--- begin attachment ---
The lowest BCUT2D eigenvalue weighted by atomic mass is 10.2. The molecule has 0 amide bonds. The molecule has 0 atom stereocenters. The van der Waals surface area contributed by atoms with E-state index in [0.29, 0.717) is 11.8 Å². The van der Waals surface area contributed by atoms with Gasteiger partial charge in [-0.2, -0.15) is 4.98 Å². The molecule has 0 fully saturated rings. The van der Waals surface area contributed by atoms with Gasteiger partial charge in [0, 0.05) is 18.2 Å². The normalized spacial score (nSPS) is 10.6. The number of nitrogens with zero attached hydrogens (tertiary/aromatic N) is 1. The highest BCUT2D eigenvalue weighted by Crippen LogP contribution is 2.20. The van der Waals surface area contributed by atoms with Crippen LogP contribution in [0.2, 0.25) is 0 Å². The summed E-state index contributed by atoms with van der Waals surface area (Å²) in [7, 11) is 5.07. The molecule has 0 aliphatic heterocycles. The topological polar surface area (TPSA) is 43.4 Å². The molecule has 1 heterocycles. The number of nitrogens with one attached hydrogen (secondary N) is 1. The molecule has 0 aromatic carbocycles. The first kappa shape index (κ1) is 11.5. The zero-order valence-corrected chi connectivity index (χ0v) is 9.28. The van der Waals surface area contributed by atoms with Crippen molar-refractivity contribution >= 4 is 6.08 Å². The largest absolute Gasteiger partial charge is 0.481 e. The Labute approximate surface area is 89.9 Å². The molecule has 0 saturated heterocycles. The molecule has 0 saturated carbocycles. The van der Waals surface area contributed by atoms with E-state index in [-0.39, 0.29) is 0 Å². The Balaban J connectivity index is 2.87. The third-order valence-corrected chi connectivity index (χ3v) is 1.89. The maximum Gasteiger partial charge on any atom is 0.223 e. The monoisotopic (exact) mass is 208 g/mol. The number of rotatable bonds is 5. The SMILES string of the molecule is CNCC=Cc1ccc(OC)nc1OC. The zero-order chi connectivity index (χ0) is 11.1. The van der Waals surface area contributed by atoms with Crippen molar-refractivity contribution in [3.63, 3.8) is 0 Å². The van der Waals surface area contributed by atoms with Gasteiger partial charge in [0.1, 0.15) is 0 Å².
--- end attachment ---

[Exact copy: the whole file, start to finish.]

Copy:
The lowest BCUT2D eigenvalue weighted by atomic mass is 10.2. The molecule has 0 amide bonds. The molecule has 0 atom stereocenters. The van der Waals surface area contributed by atoms with E-state index in [0.29, 0.717) is 11.8 Å². The van der Waals surface area contributed by atoms with Gasteiger partial charge in [-0.2, -0.15) is 4.98 Å². The molecule has 0 fully saturated rings. The van der Waals surface area contributed by atoms with Gasteiger partial charge in [0, 0.05) is 18.2 Å². The normalized spacial score (nSPS) is 10.6. The number of nitrogens with zero attached hydrogens (tertiary/aromatic N) is 1. The highest BCUT2D eigenvalue weighted by Crippen LogP contribution is 2.20. The van der Waals surface area contributed by atoms with Crippen LogP contribution in [0.2, 0.25) is 0 Å². The summed E-state index contributed by atoms with van der Waals surface area (Å²) in [7, 11) is 5.07. The molecule has 0 aliphatic heterocycles. The topological polar surface area (TPSA) is 43.4 Å². The molecule has 1 heterocycles. The number of nitrogens with one attached hydrogen (secondary N) is 1. The molecule has 0 aromatic carbocycles. The first kappa shape index (κ1) is 11.5. The zero-order valence-corrected chi connectivity index (χ0v) is 9.28. The van der Waals surface area contributed by atoms with Crippen molar-refractivity contribution >= 4 is 6.08 Å². The largest absolute Gasteiger partial charge is 0.481 e. The Labute approximate surface area is 89.9 Å². The molecule has 0 saturated heterocycles. The molecule has 0 saturated carbocycles. The van der Waals surface area contributed by atoms with E-state index in [-0.39, 0.29) is 0 Å². The Balaban J connectivity index is 2.87. The third-order valence-corrected chi connectivity index (χ3v) is 1.89. The maximum Gasteiger partial charge on any atom is 0.223 e. The monoisotopic (exact) mass is 208 g/mol. The number of rotatable bonds is 5. The SMILES string of the molecule is CNCC=Cc1ccc(OC)nc1OC. The zero-order chi connectivity index (χ0) is 11.1. The van der Waals surface area contributed by atoms with Crippen molar-refractivity contribution in [3.63, 3.8) is 0 Å². The van der Waals surface area contributed by atoms with Gasteiger partial charge in [0.1, 0.15) is 0 Å².